How Effective Are 3D-Printed Models When Preparing for Surgery?
3D-printed models of cardiovascular anatomy can be used to improve planning, education and training, but how effective are these models when preparing for surgery? Laszlo Kiraly, PhD, pediatric cardiac surgeon at Sheikh Khalifa Medical City, United Arab Emirates, and his team have recently published a case report in the Interactive CardioVascular and Thoracic Surgery journal about the benefits of 3D printed surgical models.
The clinicians present the case of a 5-month-old infant with complex obstruction at the neo-aorta and aorta following a neonatal modified Norwood-1 procedure for hypoplastic left heart syndrome. In order to better understand the complex anatomy of the patient and to carefully prepare for surgery, Dr. Kiraly reached out to Materialise for a 3D-printed heart model. First, a clinical engineer at Materialise processed the medical images into a digital 3D model using specialized software. During an online meeting, the virtual model was reviewed and printing materials discussed. Next, a life-size blood volume model and a three times enlarged hollow model were 3D printed and shipped to the hospital.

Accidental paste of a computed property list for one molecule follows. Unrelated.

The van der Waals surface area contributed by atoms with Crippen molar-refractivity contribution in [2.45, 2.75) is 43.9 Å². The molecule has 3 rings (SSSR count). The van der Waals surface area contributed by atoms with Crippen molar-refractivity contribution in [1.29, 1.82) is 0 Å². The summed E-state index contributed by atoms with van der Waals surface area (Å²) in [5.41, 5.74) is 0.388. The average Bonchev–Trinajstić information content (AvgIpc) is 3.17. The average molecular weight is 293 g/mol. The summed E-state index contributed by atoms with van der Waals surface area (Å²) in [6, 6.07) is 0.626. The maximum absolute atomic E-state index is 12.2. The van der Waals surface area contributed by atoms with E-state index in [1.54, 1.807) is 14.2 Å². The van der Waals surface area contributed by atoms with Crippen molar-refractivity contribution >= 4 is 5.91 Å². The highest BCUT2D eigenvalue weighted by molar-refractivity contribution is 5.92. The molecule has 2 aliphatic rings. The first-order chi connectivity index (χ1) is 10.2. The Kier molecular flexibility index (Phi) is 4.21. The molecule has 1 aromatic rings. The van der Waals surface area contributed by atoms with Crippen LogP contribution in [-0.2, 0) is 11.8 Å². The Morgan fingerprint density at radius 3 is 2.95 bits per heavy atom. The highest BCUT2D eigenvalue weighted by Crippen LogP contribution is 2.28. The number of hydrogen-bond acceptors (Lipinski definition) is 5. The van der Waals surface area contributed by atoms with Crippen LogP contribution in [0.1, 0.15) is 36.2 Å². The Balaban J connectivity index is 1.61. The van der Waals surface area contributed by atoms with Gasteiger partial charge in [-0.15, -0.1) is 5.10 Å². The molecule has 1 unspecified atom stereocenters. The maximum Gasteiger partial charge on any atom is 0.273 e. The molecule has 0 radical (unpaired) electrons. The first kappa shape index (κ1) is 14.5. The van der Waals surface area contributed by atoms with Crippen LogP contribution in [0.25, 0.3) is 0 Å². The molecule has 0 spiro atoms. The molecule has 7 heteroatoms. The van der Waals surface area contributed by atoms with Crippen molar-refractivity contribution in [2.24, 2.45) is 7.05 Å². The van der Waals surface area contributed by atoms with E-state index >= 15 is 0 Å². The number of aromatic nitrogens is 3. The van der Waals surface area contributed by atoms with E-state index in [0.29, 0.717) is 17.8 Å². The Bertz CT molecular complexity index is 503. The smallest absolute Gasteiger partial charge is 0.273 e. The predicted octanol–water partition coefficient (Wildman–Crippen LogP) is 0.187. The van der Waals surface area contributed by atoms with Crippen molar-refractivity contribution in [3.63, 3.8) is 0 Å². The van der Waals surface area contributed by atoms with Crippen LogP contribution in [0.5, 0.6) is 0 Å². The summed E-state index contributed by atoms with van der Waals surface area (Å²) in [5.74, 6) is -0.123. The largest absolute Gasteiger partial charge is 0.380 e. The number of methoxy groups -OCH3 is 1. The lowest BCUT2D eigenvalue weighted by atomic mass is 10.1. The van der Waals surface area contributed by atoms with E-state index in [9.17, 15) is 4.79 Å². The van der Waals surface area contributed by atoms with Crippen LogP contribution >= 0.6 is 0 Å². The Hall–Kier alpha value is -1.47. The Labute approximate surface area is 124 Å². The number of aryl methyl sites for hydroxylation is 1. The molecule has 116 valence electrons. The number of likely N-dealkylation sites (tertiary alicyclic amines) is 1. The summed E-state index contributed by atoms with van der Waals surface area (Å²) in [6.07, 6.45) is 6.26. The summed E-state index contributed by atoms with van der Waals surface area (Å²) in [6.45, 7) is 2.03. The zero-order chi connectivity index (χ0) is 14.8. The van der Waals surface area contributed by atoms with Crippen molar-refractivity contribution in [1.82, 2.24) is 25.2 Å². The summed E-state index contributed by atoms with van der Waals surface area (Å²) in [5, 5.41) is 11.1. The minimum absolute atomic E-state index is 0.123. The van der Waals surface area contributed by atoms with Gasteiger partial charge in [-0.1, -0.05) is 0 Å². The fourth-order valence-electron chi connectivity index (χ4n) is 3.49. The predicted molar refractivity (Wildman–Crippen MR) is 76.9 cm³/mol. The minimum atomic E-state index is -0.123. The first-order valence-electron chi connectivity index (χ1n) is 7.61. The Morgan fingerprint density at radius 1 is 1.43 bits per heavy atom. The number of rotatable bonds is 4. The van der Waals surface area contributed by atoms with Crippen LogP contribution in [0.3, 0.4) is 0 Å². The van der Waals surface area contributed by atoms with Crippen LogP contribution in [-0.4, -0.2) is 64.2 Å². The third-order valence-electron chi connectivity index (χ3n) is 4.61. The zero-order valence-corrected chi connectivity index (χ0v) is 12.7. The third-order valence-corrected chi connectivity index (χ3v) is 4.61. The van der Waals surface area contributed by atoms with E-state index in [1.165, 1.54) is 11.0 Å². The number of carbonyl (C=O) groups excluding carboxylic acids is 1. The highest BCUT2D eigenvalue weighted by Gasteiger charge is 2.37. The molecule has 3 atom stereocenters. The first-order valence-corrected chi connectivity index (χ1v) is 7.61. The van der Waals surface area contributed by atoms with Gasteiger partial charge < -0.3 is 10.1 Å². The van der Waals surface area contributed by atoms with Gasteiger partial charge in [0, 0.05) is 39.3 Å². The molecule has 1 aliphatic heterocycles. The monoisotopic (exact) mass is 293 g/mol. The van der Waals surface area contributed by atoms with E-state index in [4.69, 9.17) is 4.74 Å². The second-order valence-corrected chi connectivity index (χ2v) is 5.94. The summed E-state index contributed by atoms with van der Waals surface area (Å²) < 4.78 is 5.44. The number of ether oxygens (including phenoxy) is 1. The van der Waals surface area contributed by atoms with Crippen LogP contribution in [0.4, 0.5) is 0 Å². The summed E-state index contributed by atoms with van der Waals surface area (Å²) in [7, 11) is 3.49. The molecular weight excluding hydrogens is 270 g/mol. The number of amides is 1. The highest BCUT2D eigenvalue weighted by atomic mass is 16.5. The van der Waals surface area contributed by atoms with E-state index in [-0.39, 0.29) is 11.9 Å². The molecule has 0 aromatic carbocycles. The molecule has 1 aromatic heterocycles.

Kiraly et al. describe that the rigid blood volume model provided a detailed visualization of the spatial relationships of the anatomical structures, whereas the flexible hollow model allowed the team to plan and simulate the surgery. Moreover, the operation was performed in accordance with preoperative simulation.
In the clinicians’ opinion, the insight they gained from the models contributed to a successful outcome and improved patient care.
Dr. Kiraly comments: “I brought the models into the operating room and consulted them from time to time. The models were very useful and accurate in detail, so measurements could be taken from them and applied in real situation when creating a flap etc. That was extremely useful.”
Check out the 3D PDF with a 360° rotatable view of the model.
Disclaimer: Only 3D-printed anatomical models created with Materialise Mimics inPrint in conjunction with compatible 3D printers are cleared for diagnostic use.